I’m just after finding another one of the executables associated with this in a non blog folder, so it seems any directory that is writable may be used to conduct this hack. I don’t have ssh access with Blacknight so will have to get them to run some fancy find command to get all these buggers once and for all.

By the way do you think I should contact Google and explain why all my blog pages had spam links in them or will time do the trick? I didn’t get any notices via webmaster central.

3| Richard Hearne said,

It can do no harm - file a reconisderation request. State what you found, and what you’ve done to clean it up.

I’d also upgrade to the latest WP - actually much better to use IMO. Lots of changes, so it may take a little while for you to get used to it.


4| David Callan said,

Upgrade to 2.6 already done as part of the process yesterday. Nice backend interface on it. I enabled gears on it too, so all the JS, CSS, Images etc. are stored on my machine so everything loads super quick.

5| How To Combat SQL Injection Attacks on Wordpress said,

[...] article is there one that explains what is going on with the latest SQL Injection attacks and how to combat them.  Keeping your wordpress version updated is a good start. But he also [...]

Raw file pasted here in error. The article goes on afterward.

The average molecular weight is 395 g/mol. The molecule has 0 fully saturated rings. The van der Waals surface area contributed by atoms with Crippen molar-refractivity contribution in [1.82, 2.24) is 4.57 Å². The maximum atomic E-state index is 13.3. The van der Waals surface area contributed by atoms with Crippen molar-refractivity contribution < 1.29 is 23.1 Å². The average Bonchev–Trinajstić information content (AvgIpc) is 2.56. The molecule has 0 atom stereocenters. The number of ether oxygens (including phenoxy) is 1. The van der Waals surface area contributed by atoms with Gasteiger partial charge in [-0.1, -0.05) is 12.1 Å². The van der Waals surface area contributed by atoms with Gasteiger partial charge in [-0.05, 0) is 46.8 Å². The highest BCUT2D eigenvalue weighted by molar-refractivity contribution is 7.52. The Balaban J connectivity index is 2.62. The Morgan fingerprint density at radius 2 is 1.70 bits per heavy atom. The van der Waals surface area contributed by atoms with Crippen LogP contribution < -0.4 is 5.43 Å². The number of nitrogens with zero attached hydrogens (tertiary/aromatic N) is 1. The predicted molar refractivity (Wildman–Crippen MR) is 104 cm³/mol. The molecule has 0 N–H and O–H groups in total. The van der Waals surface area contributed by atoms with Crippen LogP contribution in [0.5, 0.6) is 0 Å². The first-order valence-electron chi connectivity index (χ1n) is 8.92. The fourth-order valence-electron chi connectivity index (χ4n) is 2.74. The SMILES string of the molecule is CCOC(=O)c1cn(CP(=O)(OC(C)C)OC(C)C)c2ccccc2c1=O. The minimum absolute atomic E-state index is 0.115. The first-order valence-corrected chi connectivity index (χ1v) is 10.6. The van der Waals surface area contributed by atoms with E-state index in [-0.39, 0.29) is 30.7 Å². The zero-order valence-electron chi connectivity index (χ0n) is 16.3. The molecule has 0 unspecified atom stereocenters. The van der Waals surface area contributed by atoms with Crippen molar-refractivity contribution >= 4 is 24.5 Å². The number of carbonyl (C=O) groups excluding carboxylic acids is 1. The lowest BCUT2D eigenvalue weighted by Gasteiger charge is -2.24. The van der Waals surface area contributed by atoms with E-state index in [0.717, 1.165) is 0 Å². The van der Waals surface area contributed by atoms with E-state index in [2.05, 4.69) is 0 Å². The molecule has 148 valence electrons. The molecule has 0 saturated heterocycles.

6| rob said,

In terms of catching similar in future, you could also set up a google alert http://www.domain.com viagra

7| David Callan said,

Hi Rob, excellent suggestion, never thought of that.

8| Coyote Mercury » Hacked Off said,

[...] idea how to do these things so big shout-outs to: BlogBuildingU.com, WordPress Philippines, Marketing.com, Ms. Adventures in Italy, and especially to Get Rich Slowly for their detailed instructions on [...]

9| Jeffrey Smith said,

Man that was evil, fortunately you had the where with all to dissect the attempt, but like you said, the damage was already done. Thanks for providing the tips to prevent future attempts to exploit wordpress. It is our favorite CMS system, I just hate to see it vulnerable like that due to its popularity as a blogging platform.

Take care David